A couple of months ago I had a post up on coming to terms with “the Grind.” The idea being that doing anything of note, whether it be in the arts, business or investing takes a dedicated, sustained effort. To say nothing of the role of luck as well. I was reminded of this post when I saw this morning the news of the successful public debut of Potbelly Inc. ($PBPB).*
Another lifetime ago I was a regular patron of the original Potbelly store in Chicago. At that time it was a single location that had been converted from an antiques store into a thriving neighborhood sandwich shop with a dedicated following. I have no first or secondhand insight into how Potbelly got from that into where it is today. My guess is that it took a great deal of time, effort, capital to turn this single store into a now public company. From the Chicago Tribune:
Potbelly started in 1977 with a single location on Lincoln Ave. The original owner sold that spot in 1996 to an entrepreneur who grew the chain into 100 stores within 9 years and 200 three years after that. Potbelly currently has 286 locations.
Nor is Potbelly the only example of the importance of the grind this week. Author Tom Clancy passed away this week. A quote from him on the writing process surfaced on a number of outlets including Business Insider. Clancy stated:
You learn to write the same way you learn to play golf… You do it, and keep doing it until you get it right. A lot of people think something mystical happens to you, that maybe the muse kisses you on the ear. But writing isn’t divinely inspired – it’s hard work.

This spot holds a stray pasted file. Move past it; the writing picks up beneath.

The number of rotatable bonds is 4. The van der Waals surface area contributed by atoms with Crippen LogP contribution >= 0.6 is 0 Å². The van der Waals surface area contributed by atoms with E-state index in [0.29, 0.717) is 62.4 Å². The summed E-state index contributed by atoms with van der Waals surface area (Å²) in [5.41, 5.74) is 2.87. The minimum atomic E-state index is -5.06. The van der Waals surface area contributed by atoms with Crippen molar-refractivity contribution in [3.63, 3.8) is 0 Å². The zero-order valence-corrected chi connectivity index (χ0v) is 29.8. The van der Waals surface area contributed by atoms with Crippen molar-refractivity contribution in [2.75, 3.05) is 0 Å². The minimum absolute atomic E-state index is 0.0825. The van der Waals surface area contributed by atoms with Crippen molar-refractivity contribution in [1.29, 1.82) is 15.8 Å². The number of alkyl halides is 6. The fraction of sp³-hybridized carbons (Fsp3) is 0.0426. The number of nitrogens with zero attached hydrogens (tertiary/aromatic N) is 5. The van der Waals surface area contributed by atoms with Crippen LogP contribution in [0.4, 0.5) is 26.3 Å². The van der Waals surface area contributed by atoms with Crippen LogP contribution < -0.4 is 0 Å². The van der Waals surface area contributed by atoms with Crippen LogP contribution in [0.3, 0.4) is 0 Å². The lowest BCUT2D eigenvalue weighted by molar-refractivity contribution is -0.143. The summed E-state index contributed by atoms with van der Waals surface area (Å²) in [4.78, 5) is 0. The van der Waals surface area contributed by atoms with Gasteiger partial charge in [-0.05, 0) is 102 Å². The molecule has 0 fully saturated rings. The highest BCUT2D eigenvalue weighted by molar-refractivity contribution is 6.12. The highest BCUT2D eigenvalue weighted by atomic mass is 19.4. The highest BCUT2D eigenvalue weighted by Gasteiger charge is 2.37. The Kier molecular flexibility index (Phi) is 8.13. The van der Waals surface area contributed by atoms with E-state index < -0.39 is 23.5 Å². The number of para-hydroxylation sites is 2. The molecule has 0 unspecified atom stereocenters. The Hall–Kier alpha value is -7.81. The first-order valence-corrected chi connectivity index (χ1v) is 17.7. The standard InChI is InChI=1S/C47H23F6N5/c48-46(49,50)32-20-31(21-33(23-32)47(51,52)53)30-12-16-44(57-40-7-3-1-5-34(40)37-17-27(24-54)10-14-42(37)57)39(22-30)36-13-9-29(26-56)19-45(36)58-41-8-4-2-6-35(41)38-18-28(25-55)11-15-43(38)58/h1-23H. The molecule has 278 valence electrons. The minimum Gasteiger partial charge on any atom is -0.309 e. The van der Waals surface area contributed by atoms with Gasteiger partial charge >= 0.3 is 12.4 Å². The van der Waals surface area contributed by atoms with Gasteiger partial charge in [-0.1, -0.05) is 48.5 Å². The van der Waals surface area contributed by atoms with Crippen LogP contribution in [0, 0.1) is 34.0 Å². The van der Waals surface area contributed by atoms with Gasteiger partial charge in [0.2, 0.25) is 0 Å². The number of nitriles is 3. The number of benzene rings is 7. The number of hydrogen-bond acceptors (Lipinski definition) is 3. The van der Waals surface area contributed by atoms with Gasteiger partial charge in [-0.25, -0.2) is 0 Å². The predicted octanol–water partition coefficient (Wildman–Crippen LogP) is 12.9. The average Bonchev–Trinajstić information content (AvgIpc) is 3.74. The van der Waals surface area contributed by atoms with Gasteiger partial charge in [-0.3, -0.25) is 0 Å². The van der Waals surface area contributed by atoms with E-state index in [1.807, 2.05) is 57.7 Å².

Writing is hard work as is investing. Howard Lindzon writing about the debut of AngelList Syndicates wrote about the circuitous path that successful angel investors will have to take to be successful. Lindzon wrote:
Like picking entrepreneurs themselves, picking ‘Syndicate’ leaders will be HARD…Angel Investing can be extremely thrilling and rewarding, but it is not very neat and tidy. It will take time along with a lot of trial and error to get ‘Syndicates’ packaged just right.
Josh Brown at The Reformed Broker looked at this aspect in regards to the public markets this week as well. He notes the mentality of many soon-to-be failed traders is that a quick hit or two will make their careers. The fact is that success is the markets comes from a sustained effort recognizing that losses are a regular part of doing business (and a grind to boot). Brown writes:
Trading is a business in which you have to work. Larry Benedict will tell you that, Greg Harmon will tell you that, and anyone who’s made it will probably say the same. Bernard Baruch, one of history’s greatest market participants, made his first rule of investing “Don’t speculate unless you can make it a full-time job,” and this is still pretty elemental advice decades later – in fact, in today’s markets it’s probably even harder for the hobbyist trader.
The bottom line is that achieving something of note requires hard work, luck and willingness to embrace the grind. Investing is hard and anyone thinking it isn’t is being set up eventually for disappointment.